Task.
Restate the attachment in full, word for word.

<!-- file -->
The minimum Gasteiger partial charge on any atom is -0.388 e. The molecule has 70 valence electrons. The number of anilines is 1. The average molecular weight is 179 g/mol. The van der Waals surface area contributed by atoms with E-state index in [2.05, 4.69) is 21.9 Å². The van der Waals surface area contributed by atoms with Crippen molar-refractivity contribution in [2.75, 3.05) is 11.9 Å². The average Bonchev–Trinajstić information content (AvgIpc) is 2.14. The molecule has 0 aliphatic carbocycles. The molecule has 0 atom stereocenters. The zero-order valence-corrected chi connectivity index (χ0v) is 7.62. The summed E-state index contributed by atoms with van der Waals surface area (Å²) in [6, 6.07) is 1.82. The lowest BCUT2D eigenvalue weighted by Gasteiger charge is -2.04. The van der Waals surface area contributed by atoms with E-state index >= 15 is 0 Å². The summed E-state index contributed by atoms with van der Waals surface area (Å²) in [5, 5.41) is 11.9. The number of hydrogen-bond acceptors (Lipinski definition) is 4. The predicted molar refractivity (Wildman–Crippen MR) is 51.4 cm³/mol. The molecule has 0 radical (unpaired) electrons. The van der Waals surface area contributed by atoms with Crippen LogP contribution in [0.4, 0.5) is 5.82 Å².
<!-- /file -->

The minimum Gasteiger partial charge on any atom is -0.388 e. The molecule has 70 valence electrons. The number of anilines is 1. The average molecular weight is 179 g/mol. The van der Waals surface area contributed by atoms with E-state index in [2.05, 4.69) is 21.9 Å². The van der Waals surface area contributed by atoms with Crippen molar-refractivity contribution in [2.75, 3.05) is 11.9 Å². The average Bonchev–Trinajstić information content (AvgIpc) is 2.14. The molecule has 0 aliphatic carbocycles. The molecule has 0 atom stereocenters. The zero-order valence-corrected chi connectivity index (χ0v) is 7.62. The summed E-state index contributed by atoms with van der Waals surface area (Å²) in [6, 6.07) is 1.82. The lowest BCUT2D eigenvalue weighted by Gasteiger charge is -2.04. The van der Waals surface area contributed by atoms with E-state index >= 15 is 0 Å². The summed E-state index contributed by atoms with van der Waals surface area (Å²) in [5, 5.41) is 11.9. The number of hydrogen-bond acceptors (Lipinski definition) is 4. The predicted molar refractivity (Wildman–Crippen MR) is 51.4 cm³/mol. The molecule has 0 radical (unpaired) electrons. The van der Waals surface area contributed by atoms with Crippen LogP contribution in [0.4, 0.5) is 5.82 Å².